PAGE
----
Lakers would prefer Bryant have surgery now
NEW ORLEANS – Kobe Bryant held the NBA’s most famous pinkie aloft for a moment Friday afternoon then suggested that if league officials needed a doctor’s note for him to skip the All-Star game they might as well just remove the splint from his ailing digit.
“All you have to do is take this off,” Bryant said with a slight wag of his finger, “to see how swollen it is.”
Bryant smiled. He knows, for now at least, he doesn’t have much choice whether to put on his All-Star uniform Sunday. If the league thinks he’ll be healthy enough to play for his Los Angeles Lakers on Tuesday against Atlanta, then it also considers him capable of waving to the crowd during introductions and running up and down the court a couple of times.
“I’m not complaining about it,” Bryant said. “If I need to play, I’ll play.”
That’s also all anyone needs to know about Bryant’s decision to go against the Lakers’ wishes and put off surgery on his pinkie until the offseason. To Bryant there really was no choice. He needs to play.
The NBA’s most ruthless competitor smells blood in the water. The Western Conference is as wide open as it’s been in recent years and Bryant has his best supporting cast since Shaquille O’Neal was shipped out to Miami. Bryant had already picked up a little pep in his step after watching center Andrew Bynum develop into a dependable partner and he’s become further encouraged about the Lakers’ prospects after they heisted Pau Gasol from Memphis two weeks ago.
That’s why when Lakers owner Jerry Buss sent word to Bryant through GM Mitch Kupchak that the franchise’s preference was for him to have the procedure immediately, Bryant politely declined. The Lakers hope to get back Bynum from his knee injury in the next three or four weeks. If Bryant is out when he returns, it will take the team that much longer to regain its traction. Bryant also is aware how difficult it would be for the Lakers to stay afloat in the stacked West without him in the lineup for six weeks.
“Just the timing and the rhythm that we have and the opportunity that we have, it’s just a smarter decision to continue to play,” Bryant said. “I know Dr. Buss would prefer me to have the surgery … but we want to get things done now.”
The Lakers are worried enough about Bryant’s finger to risk dropping a few seeds or even out of the playoffs altogether. Regardless of how they finish this season the Lakers’ long-term future is bright: Bynum is 20, Gasol 27. Bryant has a lot of mileage on him, but his skills aren’t going to diminish that much from this season to next, provided he stays healthy.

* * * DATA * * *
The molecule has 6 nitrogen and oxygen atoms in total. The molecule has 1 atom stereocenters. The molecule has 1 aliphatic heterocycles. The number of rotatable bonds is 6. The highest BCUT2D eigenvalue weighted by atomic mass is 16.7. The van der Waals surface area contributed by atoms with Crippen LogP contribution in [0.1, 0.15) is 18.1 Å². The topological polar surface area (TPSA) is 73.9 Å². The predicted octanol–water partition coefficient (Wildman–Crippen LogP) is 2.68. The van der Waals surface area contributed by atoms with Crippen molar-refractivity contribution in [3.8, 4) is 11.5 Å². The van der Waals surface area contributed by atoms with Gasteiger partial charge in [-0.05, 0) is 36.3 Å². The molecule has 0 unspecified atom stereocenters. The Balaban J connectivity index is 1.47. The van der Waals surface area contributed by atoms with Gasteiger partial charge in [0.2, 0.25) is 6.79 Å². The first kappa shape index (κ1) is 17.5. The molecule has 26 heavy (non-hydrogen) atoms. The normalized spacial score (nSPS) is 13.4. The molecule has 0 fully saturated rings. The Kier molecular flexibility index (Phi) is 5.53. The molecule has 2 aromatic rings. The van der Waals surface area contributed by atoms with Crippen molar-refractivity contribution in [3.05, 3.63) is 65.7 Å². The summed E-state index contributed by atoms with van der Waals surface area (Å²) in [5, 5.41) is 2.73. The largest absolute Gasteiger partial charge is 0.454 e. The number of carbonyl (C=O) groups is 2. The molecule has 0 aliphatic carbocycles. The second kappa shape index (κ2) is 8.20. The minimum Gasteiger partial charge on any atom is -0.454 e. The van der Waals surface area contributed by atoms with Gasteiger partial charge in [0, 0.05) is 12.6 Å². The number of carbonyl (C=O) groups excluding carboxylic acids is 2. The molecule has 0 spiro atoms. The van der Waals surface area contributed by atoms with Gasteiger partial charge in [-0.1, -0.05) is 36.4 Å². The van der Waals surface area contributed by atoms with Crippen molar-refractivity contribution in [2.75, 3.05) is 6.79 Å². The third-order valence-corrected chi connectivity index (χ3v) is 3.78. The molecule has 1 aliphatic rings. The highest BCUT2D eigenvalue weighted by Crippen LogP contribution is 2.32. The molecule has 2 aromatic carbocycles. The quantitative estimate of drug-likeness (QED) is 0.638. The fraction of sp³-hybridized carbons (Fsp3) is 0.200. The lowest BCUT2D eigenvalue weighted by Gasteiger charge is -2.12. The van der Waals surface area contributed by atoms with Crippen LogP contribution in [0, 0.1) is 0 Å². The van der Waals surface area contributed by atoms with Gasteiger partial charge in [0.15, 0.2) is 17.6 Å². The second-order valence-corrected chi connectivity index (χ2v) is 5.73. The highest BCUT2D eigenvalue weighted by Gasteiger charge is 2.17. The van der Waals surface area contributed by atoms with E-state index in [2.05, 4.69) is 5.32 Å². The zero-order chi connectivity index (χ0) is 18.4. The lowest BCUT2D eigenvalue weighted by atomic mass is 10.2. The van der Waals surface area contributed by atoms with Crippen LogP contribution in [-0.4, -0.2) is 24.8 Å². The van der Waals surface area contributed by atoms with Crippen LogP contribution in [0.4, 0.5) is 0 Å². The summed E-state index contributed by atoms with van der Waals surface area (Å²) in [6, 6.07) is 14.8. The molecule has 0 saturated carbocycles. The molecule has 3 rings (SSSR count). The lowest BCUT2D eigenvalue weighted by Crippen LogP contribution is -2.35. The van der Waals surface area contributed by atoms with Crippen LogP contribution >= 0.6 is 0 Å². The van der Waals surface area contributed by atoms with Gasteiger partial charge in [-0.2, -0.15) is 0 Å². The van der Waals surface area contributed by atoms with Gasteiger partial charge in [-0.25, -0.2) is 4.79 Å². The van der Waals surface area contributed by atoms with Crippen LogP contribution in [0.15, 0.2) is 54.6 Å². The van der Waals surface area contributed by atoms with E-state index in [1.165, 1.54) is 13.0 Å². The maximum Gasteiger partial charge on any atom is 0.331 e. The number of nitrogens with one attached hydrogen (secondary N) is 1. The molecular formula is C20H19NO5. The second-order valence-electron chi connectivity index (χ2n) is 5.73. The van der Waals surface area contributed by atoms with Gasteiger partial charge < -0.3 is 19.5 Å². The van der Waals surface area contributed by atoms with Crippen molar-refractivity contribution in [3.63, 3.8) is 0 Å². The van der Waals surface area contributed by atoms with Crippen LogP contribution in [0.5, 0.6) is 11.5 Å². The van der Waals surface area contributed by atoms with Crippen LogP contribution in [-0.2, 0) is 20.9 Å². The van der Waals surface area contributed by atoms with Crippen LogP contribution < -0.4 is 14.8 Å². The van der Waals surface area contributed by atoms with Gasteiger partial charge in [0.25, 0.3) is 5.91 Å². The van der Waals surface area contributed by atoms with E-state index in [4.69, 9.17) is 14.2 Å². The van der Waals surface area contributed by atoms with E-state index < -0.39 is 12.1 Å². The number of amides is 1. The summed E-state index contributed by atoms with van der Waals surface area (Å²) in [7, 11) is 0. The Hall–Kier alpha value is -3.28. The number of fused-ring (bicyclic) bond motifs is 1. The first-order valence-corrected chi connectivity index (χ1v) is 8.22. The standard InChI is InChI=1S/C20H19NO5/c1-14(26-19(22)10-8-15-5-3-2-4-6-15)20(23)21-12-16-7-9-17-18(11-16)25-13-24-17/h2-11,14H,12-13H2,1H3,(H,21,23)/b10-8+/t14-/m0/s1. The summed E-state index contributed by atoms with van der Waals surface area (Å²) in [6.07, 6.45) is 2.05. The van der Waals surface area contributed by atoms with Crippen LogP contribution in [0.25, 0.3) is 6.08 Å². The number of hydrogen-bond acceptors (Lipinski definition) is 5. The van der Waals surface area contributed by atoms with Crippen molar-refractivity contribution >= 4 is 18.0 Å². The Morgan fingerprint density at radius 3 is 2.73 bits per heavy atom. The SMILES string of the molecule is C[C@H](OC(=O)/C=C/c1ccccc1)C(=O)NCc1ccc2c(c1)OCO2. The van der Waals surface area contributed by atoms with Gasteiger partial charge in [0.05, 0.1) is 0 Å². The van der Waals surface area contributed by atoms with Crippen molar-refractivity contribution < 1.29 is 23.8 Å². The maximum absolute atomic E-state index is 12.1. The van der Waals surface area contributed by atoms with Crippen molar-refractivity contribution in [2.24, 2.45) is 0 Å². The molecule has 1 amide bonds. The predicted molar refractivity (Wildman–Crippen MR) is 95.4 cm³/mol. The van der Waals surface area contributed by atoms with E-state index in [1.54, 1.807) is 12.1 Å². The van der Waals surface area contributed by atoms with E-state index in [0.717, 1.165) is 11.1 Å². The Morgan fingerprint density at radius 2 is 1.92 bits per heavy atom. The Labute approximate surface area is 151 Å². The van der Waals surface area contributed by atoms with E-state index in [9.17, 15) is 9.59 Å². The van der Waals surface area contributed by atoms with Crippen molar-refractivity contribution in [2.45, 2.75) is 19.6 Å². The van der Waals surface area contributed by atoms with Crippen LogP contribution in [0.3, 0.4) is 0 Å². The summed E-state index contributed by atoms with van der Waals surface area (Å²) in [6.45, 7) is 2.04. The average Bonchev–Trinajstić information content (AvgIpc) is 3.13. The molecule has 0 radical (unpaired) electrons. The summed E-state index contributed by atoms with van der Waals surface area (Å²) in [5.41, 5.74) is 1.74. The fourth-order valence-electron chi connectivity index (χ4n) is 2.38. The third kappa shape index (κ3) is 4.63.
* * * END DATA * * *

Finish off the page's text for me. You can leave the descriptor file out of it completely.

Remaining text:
Bryant doesn’t share that patience. He’s desperate to win now. He doesn’t want to end his career with three championships or even four. Michael Jordan’s six titles is the only standard by which Bryant measures himself. It’s that same desperation, that same overwhelming pressure he places on himself, that fueled his maddening trade me-don’t trade me-trade me summer.
This is the same guy who jetted in from his rape trial and hung 42 points on the San Antonio Spurs in the playoffs. You think he doesn’t believe he can tape up his finger and keep playing?
He’s even still planning on suiting up for the Olympics in August. “I’m not missing this summer,” he said. “Unless something drastic happens, God forbid. I’ve been waiting to play on this team for too long.”
In truth, Bryant knows he’ll be at risk. The Lakers think the brace will protect his pinkie to a degree, but they also thought it would protect it before he aggravated the injury during Wednesday’s victory in Minnesota. The damaged pinkie is on Bryant’s (right) shooting hand. How many times does he get hacked there in a single game? A dozen?
The Lakers wanted him to have the break’s full five days to rest his hand. Not just two or three. Bryant also wants to sit out Sunday’s All-Star game, but league officials, for now, seem intent on having him make an obligatory appearance. They don’t want to set the precedent of allowing a player to skip the event if he’s still able to play for his team.
That said, the NBA also is aware of how valuable Bryant is to its bottom line. Putting the game’s biggest star at risk in a meaningless game isn’t good business, even if that risk is slight. “We obviously don’t want to jeopardize his long-term health,” one official said. “If (the injury) flares up Saturday or Sunday, we’ll address the situation then.”
West coach Byron Scott, a friend and former teammate, already has pledged to adhere to Bryant’s wishes, saying he’ll sub Bryant out after “one minute” if that’s what he wishes.
So Bryant will do his duty if asked Sunday. He’ll wave to the crowd, maybe even take a couple of shots. Then he’ll take his seat on the bench and save his fight. The Hawks come calling Tuesday, Shaq and the Phoenix Suns on Wednesday.
If the injury worsens? Bryant knows he’ll need surgery. He won’t have a choice.
But in his mind he already doesn’t have one.
He has to play.